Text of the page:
Tablet lessons

8/14/2013

GCHS students report gains with use of new technology.

GCHS students report gains with use of new technology.

Garden City High School's first year of arming students with tablet computers went about as expected.

There were some glitches as students and teachers went to work with the new 1-to-1 iPad program: forgotten passwords, the occasional distraction of computer-based games and a handful of stolen computers that eventually were recovered, among other issues.

But as the school worked through the snags in the program's launch, it was easy to see how the positives outweighed any negatives.

Perhaps most encouraging were reports of better interaction and communication between students and their teachers in the classroom, thanks to the iPads, and even outside school when necessary as some students said they contacted their instructors online for help when they needed extra guidance with homework or other assignments.

Students also reported being more organized, which wasn't a surprise. Tablets — much easier to manage than a backpack full of textbooks — have become the computer of choice in schools and beyond because of their versatility and ability to replace laptops, books and other materials.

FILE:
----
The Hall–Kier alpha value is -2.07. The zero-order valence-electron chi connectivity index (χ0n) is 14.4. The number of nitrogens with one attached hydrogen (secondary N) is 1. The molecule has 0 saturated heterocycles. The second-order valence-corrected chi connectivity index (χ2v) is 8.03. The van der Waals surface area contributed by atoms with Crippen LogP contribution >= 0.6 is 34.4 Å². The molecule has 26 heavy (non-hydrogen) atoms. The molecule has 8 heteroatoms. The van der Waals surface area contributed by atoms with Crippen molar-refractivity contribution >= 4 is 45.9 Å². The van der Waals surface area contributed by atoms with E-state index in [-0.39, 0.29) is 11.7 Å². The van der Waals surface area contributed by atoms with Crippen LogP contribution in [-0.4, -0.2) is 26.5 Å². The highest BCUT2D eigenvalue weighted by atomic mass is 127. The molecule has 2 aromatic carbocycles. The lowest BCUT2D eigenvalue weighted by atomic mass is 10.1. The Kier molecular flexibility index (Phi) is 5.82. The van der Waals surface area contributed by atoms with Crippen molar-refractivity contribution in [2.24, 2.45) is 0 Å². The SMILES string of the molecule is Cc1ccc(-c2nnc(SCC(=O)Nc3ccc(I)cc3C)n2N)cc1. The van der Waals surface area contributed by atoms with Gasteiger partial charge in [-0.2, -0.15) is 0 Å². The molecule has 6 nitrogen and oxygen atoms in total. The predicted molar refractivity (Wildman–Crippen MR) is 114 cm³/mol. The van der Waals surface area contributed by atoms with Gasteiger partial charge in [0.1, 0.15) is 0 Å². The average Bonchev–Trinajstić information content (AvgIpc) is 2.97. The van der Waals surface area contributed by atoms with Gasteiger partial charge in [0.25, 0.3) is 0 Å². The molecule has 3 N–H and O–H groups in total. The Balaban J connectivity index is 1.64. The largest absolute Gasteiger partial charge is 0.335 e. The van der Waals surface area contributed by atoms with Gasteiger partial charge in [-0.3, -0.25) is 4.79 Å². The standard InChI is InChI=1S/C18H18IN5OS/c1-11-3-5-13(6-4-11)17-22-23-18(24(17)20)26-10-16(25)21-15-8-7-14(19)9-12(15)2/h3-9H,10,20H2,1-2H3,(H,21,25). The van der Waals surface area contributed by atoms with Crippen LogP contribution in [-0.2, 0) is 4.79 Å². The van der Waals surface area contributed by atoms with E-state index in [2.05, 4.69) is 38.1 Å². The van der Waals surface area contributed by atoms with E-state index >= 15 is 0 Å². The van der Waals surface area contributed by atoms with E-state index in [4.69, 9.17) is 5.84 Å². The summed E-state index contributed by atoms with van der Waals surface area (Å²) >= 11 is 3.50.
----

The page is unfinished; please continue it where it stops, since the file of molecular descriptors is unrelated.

The tablet computers also will lower some expenses. District and student purchases of various supplies — be it notebooks, copy paper, binders or textbooks — will decline moving forward as the tablets erase the need for those items.

For example, GCHS officials estimated first-year savings of sheets of paper not printed because they were handled electronically at more than $80,000. That was for one-page documents, so the total might have been much higher.

Of course, the program start-up was costly. With total expense planned for the first two years at about $1.3 million, it's also necessary to consider the long-term return on the investment.

Anyone who would view the iPads as little more than high-priced toys should know the program reflects the kind of technological advantages and expectations students will have in college and the workforce.

Schools and educators are expected to prepare youngsters to succeed in a rapidly changing technological environment with the use of effective learning tools.

At GCHS, count tablet computers as one such strategy needed to help students and teachers accomplish that important goal.

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